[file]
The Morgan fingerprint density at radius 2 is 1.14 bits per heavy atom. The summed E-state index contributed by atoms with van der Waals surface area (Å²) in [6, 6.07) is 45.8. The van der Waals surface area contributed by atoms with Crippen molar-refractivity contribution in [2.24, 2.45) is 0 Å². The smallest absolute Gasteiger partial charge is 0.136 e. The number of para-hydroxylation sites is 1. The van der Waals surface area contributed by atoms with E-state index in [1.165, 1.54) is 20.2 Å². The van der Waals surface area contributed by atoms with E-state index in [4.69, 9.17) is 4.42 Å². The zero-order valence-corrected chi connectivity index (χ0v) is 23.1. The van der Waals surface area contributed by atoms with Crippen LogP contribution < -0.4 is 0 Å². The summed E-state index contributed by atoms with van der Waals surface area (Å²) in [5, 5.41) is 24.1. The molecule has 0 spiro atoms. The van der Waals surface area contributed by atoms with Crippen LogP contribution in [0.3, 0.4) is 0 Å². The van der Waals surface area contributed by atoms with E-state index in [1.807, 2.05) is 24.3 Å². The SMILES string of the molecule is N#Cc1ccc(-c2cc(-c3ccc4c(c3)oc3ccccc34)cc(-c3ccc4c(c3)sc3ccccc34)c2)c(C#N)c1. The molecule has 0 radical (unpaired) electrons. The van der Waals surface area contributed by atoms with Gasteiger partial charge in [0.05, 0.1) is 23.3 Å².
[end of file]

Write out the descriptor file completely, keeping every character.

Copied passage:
The Morgan fingerprint density at radius 2 is 1.14 bits per heavy atom. The summed E-state index contributed by atoms with van der Waals surface area (Å²) in [6, 6.07) is 45.8. The van der Waals surface area contributed by atoms with Crippen molar-refractivity contribution in [2.24, 2.45) is 0 Å². The smallest absolute Gasteiger partial charge is 0.136 e. The number of para-hydroxylation sites is 1. The van der Waals surface area contributed by atoms with E-state index in [1.165, 1.54) is 20.2 Å². The van der Waals surface area contributed by atoms with E-state index in [4.69, 9.17) is 4.42 Å². The zero-order valence-corrected chi connectivity index (χ0v) is 23.1. The van der Waals surface area contributed by atoms with Crippen LogP contribution < -0.4 is 0 Å². The summed E-state index contributed by atoms with van der Waals surface area (Å²) in [5, 5.41) is 24.1. The molecule has 0 spiro atoms. The van der Waals surface area contributed by atoms with Crippen LogP contribution in [0.3, 0.4) is 0 Å². The van der Waals surface area contributed by atoms with E-state index in [1.807, 2.05) is 24.3 Å². The SMILES string of the molecule is N#Cc1ccc(-c2cc(-c3ccc4c(c3)oc3ccccc34)cc(-c3ccc4c(c3)sc3ccccc34)c2)c(C#N)c1. The molecule has 0 radical (unpaired) electrons. The van der Waals surface area contributed by atoms with Gasteiger partial charge in [0.05, 0.1) is 23.3 Å².